A recent study suggests that there is both a right way and a wrong way to persuade your children to eat healthy and help prevent obesity.
Instead of talking about needed weight loss or how food connects with fatness, parents should focus on talking about eating healthier.
Dr. Jerica Berge of University of Minnesota Medical School states, “A lot of parents are aware of the obesity problems in the U.S. – it’s everywhere you turn – but they wonder how to talk about it with their children.” She encourages that parents “tell kids to eat more fruits and vegetables because eating them will make them healthy and strong. Don’t connect these conversations to weight and size.”
According to the Centers of Disease Control and Prevention, child obesity has more than tripled in the youth of America over the last 30 years. This has had an impact on children’s health, with conditions that are usually seen in adults, such as type 2 diabetes and high blood pressure which are now being seen in children.
From data, conversations about eating that focused on children needing to lose weight were associated to a higher chance of problem dieting and other unhealthy eating behaviors. Parents who talked about healthy eating and lifestyle were less likely to have their children engage in unhealthy eating behaviors.
Berge mentioned that even if parents say all the right things about eating healthy, it won’t matter much to their children if they see their parents ignoring their own advice. It’s “do as I do,” she mentioned. “Modeling does have a big role in showing kids the type of behavior that you want them to take on.” She also added that these conversations should happen more than once, they should be continuous.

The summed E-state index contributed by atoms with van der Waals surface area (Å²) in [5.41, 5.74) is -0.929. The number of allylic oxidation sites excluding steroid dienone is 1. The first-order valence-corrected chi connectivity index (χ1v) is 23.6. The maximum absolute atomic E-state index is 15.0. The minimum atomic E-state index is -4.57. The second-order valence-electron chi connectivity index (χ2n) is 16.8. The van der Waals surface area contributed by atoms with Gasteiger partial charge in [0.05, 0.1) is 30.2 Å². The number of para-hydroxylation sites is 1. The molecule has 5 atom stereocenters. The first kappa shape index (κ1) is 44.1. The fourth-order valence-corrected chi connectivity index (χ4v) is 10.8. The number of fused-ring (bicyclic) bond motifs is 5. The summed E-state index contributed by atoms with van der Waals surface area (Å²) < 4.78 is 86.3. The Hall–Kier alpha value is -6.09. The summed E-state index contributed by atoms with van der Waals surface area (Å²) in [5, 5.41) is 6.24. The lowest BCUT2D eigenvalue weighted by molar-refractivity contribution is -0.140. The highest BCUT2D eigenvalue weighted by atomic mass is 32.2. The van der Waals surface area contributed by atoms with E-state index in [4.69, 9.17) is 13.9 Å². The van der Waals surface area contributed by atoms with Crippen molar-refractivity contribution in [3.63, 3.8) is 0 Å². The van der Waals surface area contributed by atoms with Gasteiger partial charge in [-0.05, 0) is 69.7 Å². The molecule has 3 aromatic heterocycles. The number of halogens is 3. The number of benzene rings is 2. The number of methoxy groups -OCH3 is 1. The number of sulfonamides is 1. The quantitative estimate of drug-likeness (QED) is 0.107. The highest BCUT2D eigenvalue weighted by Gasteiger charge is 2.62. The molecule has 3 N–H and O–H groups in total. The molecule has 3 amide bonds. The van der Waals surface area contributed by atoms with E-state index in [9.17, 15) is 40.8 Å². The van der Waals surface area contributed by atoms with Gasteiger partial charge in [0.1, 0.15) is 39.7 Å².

Dr. Ronald Feinstein, an adolescent medicine specialist at Cohen Children’s Medical Center said, “Telling people that they are fat or overweight is not in the best interest of the adolescents.” He adds, “We need to focus on healthy lifestyle, and parents need to lead by example.” This would include appropriate meal planning and having healthy food available. He adds that there might be a need for a little troubleshooting. For example, “At a restaurant, quietly ask the server not to put the bread basket out, or hand out one slice to everyone and then have it removed, so it’s the family making the decision and no one feels left out,” he said. Also he adds, “Set an example and avoid putting kids in a position where they have to make poor choices.”
Dr. Scott Kahan, director of the National Center for Weight and Wellness agreed that weight usually is not an easy subject to discuss with adolescents. “I always try to focus on health, not appearance,” he added. He mentioned that the new findings, “lend further weight to the importance of finding careful loving, supportive and appropriate ways of discussing health with kids.”
This is in reference to Focus on Health, Not Fat, in Food Talks With Kids.